October 18, 2018


Amazon’s Hollywood play on Whole Foods

Why is the Amazon purchase of Whole Foods different from other grocery retailer purchases? How does an online book and gadget seller take on the world of food?
It seems so simple when you look at the Amazon business model and it explains how they viewed the purchase of Whole Foods. Amazon will take on the grocery industry and restaurant business from a perspective of curating great food to their legions of Prime customers hooked to Prime delivery. It was a content purchase.
For many executives in the food world, their playing field of food retailing and restaurants are safe from the reaches of the internet and online users. Many have released online apps and pick-up ordering for their stores but they expect their real estate provides the protection necessary from online.
American consumers are entrenched with purchasing food in brick and mortar stores and restaurants. We purchase 98% of our groceries from retail stores and it will take another 4 years before the share of online reaches 4%* of all US groceries. For many retailers, this slow build is not showing in their numbers and will not be visible for many years to come and likely too late for many.
It’s been common place for venture funds and investors to purchase retailers for consolidation or market gains. The Whole Foods purchase was the first grocery store purchase designed to provide online content. It’s a Hollywood style buyout.
Disney, MGM, Universal, and Time Warner Studios have massive value tied up in their major studio libraries with close to 20,000 film titles. Whole Foods has more than double that number of products and Amazon wants them online. In addition to the products, they have developed proprietary standards and brands that have a strong following among Whole Foods customers and the likely future of healthier foods.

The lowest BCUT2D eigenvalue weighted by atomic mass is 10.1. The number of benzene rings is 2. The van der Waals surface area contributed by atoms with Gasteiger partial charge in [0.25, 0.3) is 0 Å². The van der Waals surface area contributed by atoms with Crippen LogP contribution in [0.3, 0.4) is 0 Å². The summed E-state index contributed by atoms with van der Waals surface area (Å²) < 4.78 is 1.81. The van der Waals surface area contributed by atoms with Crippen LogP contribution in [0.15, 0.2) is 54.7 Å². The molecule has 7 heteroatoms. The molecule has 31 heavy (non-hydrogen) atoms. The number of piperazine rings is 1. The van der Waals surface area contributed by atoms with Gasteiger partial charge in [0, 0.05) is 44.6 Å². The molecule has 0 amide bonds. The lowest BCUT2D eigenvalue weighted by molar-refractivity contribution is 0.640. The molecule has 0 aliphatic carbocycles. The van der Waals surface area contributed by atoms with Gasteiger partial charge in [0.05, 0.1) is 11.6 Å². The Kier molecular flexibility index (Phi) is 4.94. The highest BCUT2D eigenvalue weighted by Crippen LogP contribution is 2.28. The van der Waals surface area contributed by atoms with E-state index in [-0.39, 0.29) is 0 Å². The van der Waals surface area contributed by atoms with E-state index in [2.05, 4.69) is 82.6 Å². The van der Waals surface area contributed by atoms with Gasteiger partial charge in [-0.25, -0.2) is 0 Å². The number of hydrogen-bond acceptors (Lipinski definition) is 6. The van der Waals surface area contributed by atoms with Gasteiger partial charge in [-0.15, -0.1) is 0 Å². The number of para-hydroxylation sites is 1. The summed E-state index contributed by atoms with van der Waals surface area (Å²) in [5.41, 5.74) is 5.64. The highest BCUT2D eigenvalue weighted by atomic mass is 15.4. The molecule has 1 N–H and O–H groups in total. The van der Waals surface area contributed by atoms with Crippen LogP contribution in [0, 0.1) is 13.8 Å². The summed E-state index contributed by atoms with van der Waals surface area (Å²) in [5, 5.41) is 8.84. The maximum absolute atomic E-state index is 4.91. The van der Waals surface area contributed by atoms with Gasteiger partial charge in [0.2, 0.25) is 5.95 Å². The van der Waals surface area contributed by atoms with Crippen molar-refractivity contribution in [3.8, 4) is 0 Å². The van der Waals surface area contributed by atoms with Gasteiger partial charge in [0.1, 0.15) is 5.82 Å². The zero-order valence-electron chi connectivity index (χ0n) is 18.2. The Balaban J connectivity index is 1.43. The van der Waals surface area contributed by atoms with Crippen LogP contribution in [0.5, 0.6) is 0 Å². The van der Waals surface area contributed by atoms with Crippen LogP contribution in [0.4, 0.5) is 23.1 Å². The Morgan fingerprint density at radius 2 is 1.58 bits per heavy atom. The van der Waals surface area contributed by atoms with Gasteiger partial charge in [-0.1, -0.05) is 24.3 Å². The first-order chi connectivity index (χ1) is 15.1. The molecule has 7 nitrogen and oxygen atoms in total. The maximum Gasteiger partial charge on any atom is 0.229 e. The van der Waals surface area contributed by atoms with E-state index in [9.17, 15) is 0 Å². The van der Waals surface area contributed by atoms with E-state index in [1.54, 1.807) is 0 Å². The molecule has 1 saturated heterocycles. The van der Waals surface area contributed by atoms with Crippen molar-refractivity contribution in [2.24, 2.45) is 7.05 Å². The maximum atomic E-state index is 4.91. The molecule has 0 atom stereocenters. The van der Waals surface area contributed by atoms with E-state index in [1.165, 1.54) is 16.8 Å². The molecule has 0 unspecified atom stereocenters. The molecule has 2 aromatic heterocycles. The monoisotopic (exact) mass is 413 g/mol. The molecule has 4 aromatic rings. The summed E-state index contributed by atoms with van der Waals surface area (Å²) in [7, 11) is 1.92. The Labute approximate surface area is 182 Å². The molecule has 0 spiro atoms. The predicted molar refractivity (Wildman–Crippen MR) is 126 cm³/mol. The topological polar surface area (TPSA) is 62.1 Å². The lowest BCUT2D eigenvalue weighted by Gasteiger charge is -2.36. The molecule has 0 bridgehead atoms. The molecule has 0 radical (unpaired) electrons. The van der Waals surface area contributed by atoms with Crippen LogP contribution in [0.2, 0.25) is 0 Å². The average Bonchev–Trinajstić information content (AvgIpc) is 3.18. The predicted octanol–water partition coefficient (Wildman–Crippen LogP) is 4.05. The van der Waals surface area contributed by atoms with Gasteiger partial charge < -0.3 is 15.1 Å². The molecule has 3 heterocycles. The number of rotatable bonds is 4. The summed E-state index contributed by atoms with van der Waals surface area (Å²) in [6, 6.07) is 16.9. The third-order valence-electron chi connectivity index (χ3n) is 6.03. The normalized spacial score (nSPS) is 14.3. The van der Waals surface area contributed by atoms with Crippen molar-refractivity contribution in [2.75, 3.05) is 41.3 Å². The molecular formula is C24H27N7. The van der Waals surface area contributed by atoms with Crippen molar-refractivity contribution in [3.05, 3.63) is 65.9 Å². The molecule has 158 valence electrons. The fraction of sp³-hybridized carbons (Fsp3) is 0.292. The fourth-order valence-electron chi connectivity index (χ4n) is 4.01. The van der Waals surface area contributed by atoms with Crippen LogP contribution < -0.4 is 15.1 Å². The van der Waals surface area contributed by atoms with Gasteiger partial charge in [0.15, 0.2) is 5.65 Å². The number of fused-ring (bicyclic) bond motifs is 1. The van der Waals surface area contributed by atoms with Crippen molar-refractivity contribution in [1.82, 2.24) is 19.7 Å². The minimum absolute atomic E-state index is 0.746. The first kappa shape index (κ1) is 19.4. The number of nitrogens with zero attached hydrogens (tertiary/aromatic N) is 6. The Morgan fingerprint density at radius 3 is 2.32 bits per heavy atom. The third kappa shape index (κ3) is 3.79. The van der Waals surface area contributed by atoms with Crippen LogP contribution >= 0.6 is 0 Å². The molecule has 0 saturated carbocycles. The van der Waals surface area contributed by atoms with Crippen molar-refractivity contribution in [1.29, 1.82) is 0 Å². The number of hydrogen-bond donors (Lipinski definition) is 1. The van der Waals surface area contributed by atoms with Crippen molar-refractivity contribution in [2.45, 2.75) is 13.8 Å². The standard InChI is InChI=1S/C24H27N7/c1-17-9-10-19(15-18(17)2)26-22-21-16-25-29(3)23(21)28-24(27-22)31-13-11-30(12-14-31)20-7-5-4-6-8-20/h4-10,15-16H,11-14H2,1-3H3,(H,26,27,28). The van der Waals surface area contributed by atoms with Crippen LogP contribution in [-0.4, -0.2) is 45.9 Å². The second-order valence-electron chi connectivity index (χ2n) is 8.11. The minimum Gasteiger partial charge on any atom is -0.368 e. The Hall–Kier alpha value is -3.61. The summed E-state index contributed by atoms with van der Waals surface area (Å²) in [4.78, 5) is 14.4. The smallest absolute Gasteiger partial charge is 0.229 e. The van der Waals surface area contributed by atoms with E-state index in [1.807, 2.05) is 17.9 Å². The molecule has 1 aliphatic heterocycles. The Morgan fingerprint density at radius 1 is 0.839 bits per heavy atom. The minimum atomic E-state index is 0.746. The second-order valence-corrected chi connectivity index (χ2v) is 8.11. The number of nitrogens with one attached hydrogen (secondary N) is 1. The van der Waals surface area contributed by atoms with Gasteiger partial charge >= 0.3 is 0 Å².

Whole Foods has set the standard for quality and health in food, body, and other household products as the world becomes more focused on health. Their focus on developing proprietary standards and developing exclusive relationships with vendors places them in a unique and far ranging position for the future of food.
Whole Foods developed their own brands around the 365 label along with high quality and standards focused in several areas: food ingredients, animal welfare and meat quality, sustainable seafood, body-care standards, non-toxic cleaning products, and cage-free eggs since 2004. They have set the exclusive standard for an entire industry. Many retailers and suppliers defer to the Whole Foods standard as the defacto rules of engagement with the natural customer that is becoming quickly mainstream.
Amazon recognized and purchased this intellectual property in the purchase of Whole Foods and desired full complete access to these products for marketing to their Prime Members. The Whole Foods concept will grow with future purchases by Prime Members without adding a single Whole Foods retail location.
If we visit the Whole Foods website we can see these changes taking place now. They are devoting about 20% of the Whole Foods retail website, and several pages even more, to touting the Prime advantage and shouting for customers to download the app that will include delivery.
Amazon has no interest in the grocery store business, their voracious appetite is to expand the purchase category and cart size of the Prime customer. “Alexa, bring me a gallon of 365 soy milk and a dozen eggs.”





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